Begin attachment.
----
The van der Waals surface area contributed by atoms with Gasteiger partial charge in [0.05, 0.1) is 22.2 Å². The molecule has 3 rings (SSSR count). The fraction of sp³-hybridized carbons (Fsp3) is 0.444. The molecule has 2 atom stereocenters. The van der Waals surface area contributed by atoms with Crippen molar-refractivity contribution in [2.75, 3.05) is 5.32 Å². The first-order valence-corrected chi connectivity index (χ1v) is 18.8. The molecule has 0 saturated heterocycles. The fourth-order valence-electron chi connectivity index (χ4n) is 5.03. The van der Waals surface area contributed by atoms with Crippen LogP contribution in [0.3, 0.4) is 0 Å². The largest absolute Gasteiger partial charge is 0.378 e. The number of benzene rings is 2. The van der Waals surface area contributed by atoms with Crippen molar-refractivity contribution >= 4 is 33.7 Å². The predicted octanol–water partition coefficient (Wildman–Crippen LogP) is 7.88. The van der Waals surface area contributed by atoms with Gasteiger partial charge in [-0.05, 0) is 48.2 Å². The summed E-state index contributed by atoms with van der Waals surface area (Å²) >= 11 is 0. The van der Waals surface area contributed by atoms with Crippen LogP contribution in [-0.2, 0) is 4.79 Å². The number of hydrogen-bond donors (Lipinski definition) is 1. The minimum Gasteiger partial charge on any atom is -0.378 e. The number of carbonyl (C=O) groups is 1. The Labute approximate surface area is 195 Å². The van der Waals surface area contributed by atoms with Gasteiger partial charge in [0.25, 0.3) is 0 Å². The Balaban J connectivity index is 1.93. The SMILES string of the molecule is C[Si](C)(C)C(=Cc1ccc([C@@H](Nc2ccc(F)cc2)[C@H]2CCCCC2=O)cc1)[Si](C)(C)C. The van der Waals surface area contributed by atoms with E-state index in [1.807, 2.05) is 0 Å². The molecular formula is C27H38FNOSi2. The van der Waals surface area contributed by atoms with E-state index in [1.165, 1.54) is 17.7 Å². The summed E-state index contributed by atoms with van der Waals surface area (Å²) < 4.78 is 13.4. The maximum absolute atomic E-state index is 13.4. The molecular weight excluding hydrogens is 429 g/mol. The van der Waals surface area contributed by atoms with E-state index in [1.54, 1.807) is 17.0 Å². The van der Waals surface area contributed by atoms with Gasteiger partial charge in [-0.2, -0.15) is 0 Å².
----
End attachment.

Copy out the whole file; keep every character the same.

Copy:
The van der Waals surface area contributed by atoms with Gasteiger partial charge in [0.05, 0.1) is 22.2 Å². The molecule has 3 rings (SSSR count). The fraction of sp³-hybridized carbons (Fsp3) is 0.444. The molecule has 2 atom stereocenters. The van der Waals surface area contributed by atoms with Crippen molar-refractivity contribution in [2.75, 3.05) is 5.32 Å². The first-order valence-corrected chi connectivity index (χ1v) is 18.8. The molecule has 0 saturated heterocycles. The fourth-order valence-electron chi connectivity index (χ4n) is 5.03. The van der Waals surface area contributed by atoms with Crippen LogP contribution in [0.3, 0.4) is 0 Å². The largest absolute Gasteiger partial charge is 0.378 e. The number of benzene rings is 2. The van der Waals surface area contributed by atoms with Crippen molar-refractivity contribution >= 4 is 33.7 Å². The predicted octanol–water partition coefficient (Wildman–Crippen LogP) is 7.88. The van der Waals surface area contributed by atoms with Gasteiger partial charge in [-0.05, 0) is 48.2 Å². The summed E-state index contributed by atoms with van der Waals surface area (Å²) >= 11 is 0. The van der Waals surface area contributed by atoms with Crippen LogP contribution in [-0.2, 0) is 4.79 Å². The number of hydrogen-bond donors (Lipinski definition) is 1. The minimum Gasteiger partial charge on any atom is -0.378 e. The number of carbonyl (C=O) groups is 1. The Labute approximate surface area is 195 Å². The van der Waals surface area contributed by atoms with Gasteiger partial charge in [0.25, 0.3) is 0 Å². The Balaban J connectivity index is 1.93. The SMILES string of the molecule is C[Si](C)(C)C(=Cc1ccc([C@@H](Nc2ccc(F)cc2)[C@H]2CCCCC2=O)cc1)[Si](C)(C)C. The van der Waals surface area contributed by atoms with E-state index in [1.807, 2.05) is 0 Å². The molecular formula is C27H38FNOSi2. The van der Waals surface area contributed by atoms with E-state index in [1.165, 1.54) is 17.7 Å². The summed E-state index contributed by atoms with van der Waals surface area (Å²) < 4.78 is 13.4. The maximum absolute atomic E-state index is 13.4. The molecular weight excluding hydrogens is 429 g/mol. The van der Waals surface area contributed by atoms with E-state index in [1.54, 1.807) is 17.0 Å². The van der Waals surface area contributed by atoms with Gasteiger partial charge in [-0.2, -0.15) is 0 Å².